Waiheke breakaway bid lumped in with Auckland reorganisation


Our Waiheke spokesperson John Meeuwsen is disappointed by a decision to treat the island’s breakaway bid as part of wider Auckland Council reorganisation.
He says the attempt to create a unitary council on Waiheke could be “disadvantaged” by the process that the Local Government Commission has decided on.
The commission plans to consider Our Waiheke’s application as an “alternative application” in the process started by the Northern Action Group, which wants a unitary council for North Rodney.
The Waiheke and North Rodney applications will be treated as two options for how local government in the Auckland Council area could be reorganised, rather than being assessed in two separate processes.
Mr Meeuwsen says the commission has already decided that Our Waiheke’s application should be assessed, and the application is to break away from Auckland Council, not to alter the council’s organisation.
North Rodney’s application is also to break away, not to reorganise Auckland Council.
The commission has decided that North Rodney’s breakaway bid affects all of the Auckland Council area, but will not separately decide if Waiheke’s application affects the whole Auckland region or just the island.

“By adding our application to North Rodney’s, the commission has sidestepped the prescribed second stage – that of deciding whether establishing a Waiheke council would have a “material effect” on the operations of the Auckland Council,” says Mr Meeuwsen.

Our Waiheke has argued that it would be “drawing a long bow” to claim that the island breaking away could significantly affect the operations of Auckland Council, given that Waiheke is home to 0.6 per cent of Auckland’s population, is separated by sea from any Auckland infrastructure, and can easily be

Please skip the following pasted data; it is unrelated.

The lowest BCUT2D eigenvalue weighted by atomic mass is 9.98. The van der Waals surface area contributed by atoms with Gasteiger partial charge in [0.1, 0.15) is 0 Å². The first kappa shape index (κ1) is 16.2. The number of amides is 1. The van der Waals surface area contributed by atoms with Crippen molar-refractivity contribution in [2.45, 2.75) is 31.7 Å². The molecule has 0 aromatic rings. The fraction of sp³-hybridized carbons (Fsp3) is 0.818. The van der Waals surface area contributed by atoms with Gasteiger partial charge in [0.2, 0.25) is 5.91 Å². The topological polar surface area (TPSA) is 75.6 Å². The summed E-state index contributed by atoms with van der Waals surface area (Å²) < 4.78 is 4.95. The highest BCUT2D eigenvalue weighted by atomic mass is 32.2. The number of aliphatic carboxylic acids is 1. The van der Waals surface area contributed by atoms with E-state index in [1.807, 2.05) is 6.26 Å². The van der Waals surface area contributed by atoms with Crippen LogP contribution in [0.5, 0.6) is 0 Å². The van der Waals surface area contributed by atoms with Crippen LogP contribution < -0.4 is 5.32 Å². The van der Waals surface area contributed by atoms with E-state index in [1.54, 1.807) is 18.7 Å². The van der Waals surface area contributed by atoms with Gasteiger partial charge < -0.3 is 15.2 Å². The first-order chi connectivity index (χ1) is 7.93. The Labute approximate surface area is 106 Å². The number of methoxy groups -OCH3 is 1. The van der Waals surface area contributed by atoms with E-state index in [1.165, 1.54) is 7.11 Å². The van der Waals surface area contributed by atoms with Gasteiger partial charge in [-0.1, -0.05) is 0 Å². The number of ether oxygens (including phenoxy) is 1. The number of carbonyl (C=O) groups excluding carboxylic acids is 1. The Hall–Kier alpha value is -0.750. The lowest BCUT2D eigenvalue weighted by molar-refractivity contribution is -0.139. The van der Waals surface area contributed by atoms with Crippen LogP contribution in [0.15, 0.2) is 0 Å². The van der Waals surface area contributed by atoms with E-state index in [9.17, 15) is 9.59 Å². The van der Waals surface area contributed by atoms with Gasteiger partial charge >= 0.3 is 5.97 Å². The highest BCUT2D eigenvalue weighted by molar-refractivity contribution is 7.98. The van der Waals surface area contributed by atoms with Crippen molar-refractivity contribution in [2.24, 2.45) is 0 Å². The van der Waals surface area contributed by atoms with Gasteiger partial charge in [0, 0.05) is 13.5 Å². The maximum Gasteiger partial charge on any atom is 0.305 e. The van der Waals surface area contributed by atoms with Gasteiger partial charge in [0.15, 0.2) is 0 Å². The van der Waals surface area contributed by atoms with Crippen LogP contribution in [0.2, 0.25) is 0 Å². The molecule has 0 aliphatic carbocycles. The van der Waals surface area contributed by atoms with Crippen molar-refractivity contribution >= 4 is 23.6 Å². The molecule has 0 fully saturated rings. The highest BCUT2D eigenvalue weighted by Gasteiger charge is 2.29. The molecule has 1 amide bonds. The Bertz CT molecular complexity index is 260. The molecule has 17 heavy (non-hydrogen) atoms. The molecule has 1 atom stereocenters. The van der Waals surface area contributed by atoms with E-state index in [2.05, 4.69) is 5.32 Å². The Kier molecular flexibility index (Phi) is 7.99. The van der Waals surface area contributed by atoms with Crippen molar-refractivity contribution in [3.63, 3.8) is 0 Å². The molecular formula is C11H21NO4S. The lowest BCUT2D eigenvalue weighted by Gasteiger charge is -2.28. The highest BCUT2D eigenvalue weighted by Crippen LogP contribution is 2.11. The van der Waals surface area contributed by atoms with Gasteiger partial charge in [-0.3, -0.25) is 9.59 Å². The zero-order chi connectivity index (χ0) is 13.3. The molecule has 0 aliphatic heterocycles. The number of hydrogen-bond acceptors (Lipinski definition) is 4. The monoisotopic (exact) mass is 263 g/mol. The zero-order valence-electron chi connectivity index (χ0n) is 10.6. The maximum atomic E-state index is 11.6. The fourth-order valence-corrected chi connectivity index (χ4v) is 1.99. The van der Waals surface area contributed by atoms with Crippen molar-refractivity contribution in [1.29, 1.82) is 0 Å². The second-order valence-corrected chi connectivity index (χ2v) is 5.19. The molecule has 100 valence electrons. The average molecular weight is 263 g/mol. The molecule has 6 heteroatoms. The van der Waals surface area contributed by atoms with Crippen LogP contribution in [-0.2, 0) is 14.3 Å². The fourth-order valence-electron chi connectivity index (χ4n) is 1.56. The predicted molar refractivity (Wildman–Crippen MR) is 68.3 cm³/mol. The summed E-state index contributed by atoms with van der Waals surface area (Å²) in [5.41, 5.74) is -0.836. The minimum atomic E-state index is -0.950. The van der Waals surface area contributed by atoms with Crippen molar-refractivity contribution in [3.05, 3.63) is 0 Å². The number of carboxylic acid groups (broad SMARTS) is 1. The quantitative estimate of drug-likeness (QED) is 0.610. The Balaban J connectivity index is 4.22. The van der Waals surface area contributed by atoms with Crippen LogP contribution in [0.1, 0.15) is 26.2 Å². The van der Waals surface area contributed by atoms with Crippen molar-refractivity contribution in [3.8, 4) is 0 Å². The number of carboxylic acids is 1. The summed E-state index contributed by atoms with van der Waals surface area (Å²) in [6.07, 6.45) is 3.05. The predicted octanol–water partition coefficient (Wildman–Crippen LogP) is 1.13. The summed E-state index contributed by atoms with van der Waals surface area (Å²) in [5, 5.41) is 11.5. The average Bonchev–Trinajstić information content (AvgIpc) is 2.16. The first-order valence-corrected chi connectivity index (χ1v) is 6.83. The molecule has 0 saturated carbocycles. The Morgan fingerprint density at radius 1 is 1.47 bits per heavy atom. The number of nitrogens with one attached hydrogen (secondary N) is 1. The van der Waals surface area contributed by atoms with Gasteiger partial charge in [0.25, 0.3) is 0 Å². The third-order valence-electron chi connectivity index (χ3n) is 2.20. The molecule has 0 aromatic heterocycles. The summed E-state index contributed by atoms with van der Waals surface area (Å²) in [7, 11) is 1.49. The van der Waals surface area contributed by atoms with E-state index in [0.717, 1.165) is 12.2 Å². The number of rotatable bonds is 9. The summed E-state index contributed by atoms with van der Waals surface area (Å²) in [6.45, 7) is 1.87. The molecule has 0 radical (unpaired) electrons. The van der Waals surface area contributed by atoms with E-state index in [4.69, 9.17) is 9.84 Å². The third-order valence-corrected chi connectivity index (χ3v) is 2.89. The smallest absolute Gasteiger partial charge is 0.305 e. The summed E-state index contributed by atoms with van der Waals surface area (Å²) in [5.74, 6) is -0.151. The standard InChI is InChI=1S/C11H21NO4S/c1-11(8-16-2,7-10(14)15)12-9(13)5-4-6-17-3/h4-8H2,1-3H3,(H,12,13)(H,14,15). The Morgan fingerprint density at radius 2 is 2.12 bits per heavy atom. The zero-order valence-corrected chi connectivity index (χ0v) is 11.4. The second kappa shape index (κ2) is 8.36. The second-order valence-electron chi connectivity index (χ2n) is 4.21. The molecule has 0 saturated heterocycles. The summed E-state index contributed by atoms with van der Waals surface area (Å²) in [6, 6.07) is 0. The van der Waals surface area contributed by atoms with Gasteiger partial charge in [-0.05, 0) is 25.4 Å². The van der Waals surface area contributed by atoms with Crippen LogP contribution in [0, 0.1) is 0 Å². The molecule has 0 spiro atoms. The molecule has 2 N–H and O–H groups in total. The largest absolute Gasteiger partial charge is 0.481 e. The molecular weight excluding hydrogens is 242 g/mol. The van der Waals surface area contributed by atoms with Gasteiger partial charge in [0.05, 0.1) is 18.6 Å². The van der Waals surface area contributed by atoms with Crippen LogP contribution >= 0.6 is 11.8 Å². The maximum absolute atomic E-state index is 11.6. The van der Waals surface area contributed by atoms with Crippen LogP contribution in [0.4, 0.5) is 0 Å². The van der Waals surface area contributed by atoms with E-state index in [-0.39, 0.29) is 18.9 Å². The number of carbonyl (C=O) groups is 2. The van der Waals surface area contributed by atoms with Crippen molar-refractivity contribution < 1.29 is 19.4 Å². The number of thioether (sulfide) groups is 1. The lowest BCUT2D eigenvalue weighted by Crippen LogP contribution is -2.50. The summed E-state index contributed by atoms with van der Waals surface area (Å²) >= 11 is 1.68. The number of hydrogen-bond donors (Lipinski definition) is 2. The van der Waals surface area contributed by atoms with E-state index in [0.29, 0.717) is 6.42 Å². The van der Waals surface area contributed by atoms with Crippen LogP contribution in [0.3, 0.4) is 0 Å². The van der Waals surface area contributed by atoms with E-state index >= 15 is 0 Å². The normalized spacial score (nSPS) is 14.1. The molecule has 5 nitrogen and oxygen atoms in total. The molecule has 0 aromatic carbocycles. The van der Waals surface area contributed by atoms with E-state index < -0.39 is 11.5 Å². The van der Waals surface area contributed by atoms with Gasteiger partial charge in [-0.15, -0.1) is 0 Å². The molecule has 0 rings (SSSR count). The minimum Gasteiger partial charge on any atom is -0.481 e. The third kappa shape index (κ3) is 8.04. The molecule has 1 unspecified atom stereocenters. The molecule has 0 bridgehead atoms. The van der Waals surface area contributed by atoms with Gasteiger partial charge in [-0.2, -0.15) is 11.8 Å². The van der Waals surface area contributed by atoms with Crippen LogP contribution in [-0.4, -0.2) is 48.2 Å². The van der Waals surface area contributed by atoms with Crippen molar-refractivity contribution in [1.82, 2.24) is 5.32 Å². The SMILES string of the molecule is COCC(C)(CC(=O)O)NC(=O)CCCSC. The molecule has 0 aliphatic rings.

administrated independently.
He hopes to meet with the commission to discuss the process for considering Waiheke’s application and says the
decision to lump the island in with wider Auckland Council reorganisation “begs legal questions”.
“The current legislation makes no provision for dealing with separate applications together and we believe doing so will complicate consultation with the communities potentially affected.
“We will raise questions with the commission until we are satisfied that it has not materially disadvantaged our community’s right to a fair process on this matter,” he says.
Local Government Commission chair Sir Wira Gardiner says “careful consideration” has been given to the best process for assessing Our Waiheke’s application “in the current context”.
“The Our Waiheke application will receive appropriate assessment by the commission, along with all other alternative applications received by the commission, in the same way that this would occur as part of a separate Waiheke-only process,” says Sir Wira. • Rose Davis

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